"The district would appear never to have been a fertile one. Two hundred years ago, the greater part of its hills were probably overgrown with heather; whilst the hollows between them were filled with bog. At an earlier, but probably not very remote period, the whole country seems to have been covered with a forest, in which oaks and firs attained a considerable size, and which contained also extensive clumps of hazel and yew, and smaller trees. The holms of the rivers alone, probably, furnished good arable or pasture land. Such a district offered small attractions to settlers at a time when the whole population of the island was small, and the resources of the richest and most fertile portions of it were but imperfectly developed."
"Two localities in the district-------one in the present parish of Clogherny----the other in Termonmaguirk, are connected with the names of Patrick and Columbkille; and it is highly probable that the Churches of Donaghanie and Termonmaguirk, owe their origin to those saints, or to some of their earliest disciples. The existence, too, of the extensive Church lands of Termonmaguirk, from which the parish derives its name, when coupled with the local traditions connected with Columbkille, renders it probable that a religious house of some extent existed here at an early period, to the support of whose inmates these lands were dedicated by the piety of some ancient chief."
The head of a religious house was called an Abbot, and also, the Coarb, i.e., the successor of the founder. In the 9th, 10th, and 11th centuries, the heads of these houses were often laymen. The office was frequently hereditary according to the custom of Tanistry, by which the inheritance of a chief did not necessarily pass to his son, but to some person selected by the family or clan during the chief's lifetime, and who was called the Tanist.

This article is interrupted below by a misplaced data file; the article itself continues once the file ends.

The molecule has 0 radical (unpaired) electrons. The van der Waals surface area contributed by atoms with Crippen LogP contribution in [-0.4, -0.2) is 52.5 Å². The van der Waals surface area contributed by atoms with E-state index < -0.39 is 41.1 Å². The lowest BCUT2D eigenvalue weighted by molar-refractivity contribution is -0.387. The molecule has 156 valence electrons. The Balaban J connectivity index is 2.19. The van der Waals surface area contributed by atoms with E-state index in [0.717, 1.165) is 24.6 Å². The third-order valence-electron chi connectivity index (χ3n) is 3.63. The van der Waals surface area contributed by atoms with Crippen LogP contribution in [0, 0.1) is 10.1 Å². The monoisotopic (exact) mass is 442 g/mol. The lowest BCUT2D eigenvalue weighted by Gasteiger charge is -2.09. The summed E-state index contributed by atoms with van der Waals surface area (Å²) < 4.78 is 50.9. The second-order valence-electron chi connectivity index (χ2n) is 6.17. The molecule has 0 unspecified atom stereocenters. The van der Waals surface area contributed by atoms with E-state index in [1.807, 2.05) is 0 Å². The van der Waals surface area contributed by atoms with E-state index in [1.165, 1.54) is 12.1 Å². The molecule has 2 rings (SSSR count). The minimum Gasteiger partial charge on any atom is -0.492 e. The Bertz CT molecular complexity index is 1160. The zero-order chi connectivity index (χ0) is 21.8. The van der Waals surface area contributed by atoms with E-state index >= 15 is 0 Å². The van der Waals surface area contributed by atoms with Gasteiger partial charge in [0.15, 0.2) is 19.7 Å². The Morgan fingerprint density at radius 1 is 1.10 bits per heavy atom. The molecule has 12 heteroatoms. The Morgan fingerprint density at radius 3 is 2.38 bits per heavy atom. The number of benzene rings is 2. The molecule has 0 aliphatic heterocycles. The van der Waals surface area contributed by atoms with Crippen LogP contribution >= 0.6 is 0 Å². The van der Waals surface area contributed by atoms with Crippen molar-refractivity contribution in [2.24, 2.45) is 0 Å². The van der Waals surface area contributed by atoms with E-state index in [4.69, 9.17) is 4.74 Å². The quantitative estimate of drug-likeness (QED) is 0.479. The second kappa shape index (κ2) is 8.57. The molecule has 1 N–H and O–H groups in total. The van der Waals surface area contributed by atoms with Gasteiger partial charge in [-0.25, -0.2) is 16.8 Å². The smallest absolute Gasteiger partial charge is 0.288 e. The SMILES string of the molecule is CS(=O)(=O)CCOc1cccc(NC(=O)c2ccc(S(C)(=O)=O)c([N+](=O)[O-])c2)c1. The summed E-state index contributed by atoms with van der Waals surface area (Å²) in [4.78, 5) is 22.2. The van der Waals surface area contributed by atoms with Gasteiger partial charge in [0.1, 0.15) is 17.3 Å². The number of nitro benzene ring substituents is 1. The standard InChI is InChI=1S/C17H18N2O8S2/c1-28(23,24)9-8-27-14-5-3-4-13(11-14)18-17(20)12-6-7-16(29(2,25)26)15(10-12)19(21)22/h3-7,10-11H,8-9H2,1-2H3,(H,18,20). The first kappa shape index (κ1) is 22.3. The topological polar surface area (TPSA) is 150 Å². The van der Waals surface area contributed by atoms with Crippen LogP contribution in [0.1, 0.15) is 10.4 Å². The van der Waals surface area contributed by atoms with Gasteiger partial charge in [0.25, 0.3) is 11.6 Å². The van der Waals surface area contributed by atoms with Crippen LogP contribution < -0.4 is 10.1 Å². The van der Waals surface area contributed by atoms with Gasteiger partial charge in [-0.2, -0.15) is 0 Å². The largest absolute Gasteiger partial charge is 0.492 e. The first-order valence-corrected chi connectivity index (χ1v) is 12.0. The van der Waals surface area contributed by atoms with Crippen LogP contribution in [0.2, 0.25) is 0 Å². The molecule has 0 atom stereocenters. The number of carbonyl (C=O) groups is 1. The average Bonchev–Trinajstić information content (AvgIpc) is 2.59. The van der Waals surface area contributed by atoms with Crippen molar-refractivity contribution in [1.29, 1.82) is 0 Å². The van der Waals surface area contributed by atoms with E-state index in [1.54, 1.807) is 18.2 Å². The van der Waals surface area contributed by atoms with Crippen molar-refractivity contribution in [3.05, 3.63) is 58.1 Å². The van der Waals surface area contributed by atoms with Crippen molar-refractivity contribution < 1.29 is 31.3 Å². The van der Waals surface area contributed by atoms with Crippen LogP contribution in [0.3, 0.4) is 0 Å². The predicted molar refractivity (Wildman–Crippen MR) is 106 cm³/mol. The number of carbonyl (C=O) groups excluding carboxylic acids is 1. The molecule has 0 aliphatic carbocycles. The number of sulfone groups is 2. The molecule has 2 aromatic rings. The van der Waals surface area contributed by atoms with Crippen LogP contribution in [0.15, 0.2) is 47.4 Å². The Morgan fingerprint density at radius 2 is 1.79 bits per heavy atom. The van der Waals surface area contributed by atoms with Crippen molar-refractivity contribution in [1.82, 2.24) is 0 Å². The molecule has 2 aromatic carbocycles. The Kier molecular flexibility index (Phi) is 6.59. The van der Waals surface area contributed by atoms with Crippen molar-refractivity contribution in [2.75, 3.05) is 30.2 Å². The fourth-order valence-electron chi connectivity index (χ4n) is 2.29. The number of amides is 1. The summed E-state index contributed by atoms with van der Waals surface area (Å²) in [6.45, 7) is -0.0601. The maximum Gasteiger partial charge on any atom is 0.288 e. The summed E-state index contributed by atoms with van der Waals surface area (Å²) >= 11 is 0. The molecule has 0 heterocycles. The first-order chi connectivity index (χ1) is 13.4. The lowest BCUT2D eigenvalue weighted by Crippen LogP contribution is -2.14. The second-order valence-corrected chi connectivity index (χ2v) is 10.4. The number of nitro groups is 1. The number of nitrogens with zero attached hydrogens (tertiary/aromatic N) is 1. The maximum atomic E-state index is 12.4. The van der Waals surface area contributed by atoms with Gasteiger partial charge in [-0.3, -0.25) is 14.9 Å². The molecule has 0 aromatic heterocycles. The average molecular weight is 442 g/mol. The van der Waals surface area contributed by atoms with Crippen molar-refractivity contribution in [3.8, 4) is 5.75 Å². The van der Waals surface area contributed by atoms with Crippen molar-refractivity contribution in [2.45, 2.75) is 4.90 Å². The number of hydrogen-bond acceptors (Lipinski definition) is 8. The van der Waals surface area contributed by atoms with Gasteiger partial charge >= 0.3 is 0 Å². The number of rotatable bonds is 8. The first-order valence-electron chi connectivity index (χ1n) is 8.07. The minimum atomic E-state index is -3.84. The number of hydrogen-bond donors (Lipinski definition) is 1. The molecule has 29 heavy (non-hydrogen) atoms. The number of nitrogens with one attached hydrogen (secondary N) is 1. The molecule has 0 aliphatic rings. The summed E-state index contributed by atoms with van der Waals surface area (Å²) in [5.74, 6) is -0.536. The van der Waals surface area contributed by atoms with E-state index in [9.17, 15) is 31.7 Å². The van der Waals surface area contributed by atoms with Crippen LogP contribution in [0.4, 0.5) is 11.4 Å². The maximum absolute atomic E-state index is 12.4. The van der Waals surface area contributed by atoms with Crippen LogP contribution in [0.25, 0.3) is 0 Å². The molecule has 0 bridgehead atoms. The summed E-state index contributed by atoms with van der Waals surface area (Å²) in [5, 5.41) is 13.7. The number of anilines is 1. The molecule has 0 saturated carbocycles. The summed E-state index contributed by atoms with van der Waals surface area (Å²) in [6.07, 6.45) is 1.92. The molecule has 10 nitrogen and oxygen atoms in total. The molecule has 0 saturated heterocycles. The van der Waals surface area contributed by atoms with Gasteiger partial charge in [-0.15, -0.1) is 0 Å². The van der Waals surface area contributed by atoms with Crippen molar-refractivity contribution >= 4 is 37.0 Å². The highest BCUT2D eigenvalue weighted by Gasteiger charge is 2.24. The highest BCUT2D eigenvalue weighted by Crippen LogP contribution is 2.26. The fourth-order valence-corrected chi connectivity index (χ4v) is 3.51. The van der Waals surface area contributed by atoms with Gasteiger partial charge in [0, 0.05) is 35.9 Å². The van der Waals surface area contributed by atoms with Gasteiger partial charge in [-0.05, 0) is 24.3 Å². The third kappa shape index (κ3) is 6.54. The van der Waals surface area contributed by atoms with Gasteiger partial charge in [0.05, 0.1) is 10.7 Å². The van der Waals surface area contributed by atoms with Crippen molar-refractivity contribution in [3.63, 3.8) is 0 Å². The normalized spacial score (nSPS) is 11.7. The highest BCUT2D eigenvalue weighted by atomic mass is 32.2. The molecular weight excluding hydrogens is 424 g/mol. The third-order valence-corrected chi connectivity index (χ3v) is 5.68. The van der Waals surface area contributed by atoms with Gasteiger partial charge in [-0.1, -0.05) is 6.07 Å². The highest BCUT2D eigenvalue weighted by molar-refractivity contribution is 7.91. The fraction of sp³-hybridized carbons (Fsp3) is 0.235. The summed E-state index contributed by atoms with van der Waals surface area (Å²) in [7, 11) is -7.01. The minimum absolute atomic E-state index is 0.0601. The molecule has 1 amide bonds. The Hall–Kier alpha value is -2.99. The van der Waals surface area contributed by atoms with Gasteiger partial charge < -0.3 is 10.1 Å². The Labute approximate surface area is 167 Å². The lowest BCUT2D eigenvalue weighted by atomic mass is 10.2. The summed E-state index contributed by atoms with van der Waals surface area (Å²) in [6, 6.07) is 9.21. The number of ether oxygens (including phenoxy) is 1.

The church or churches attached to these places of worship served for the neighbourhood, but were not parish churches; for the division of the country into dioceses and parishes, was only effected by authority of the Church of rome in the 12th century. The lands assigned for the support of these establishments were called Termon lands. If no right of sanctuary existed, they were called Erenagh lands. The successor to the founder of a house of minor importance, was called, not a Coarb, but an Erenagh. There were female Coarbs and Erenaghs, such as Bridgid and others.
The lands were generally farmed under the superintendence of the Coarb or Erenagh, by a sept or clan, for the benefit of the house to which they belonged. The clan frequently gave their name to the Termon; hence Termon Maguirk was so called because the sept of the MAQUIRKS for some time before the plantation of Ulster, farmed the Termon lands. This was not, however, the original name of the Termon.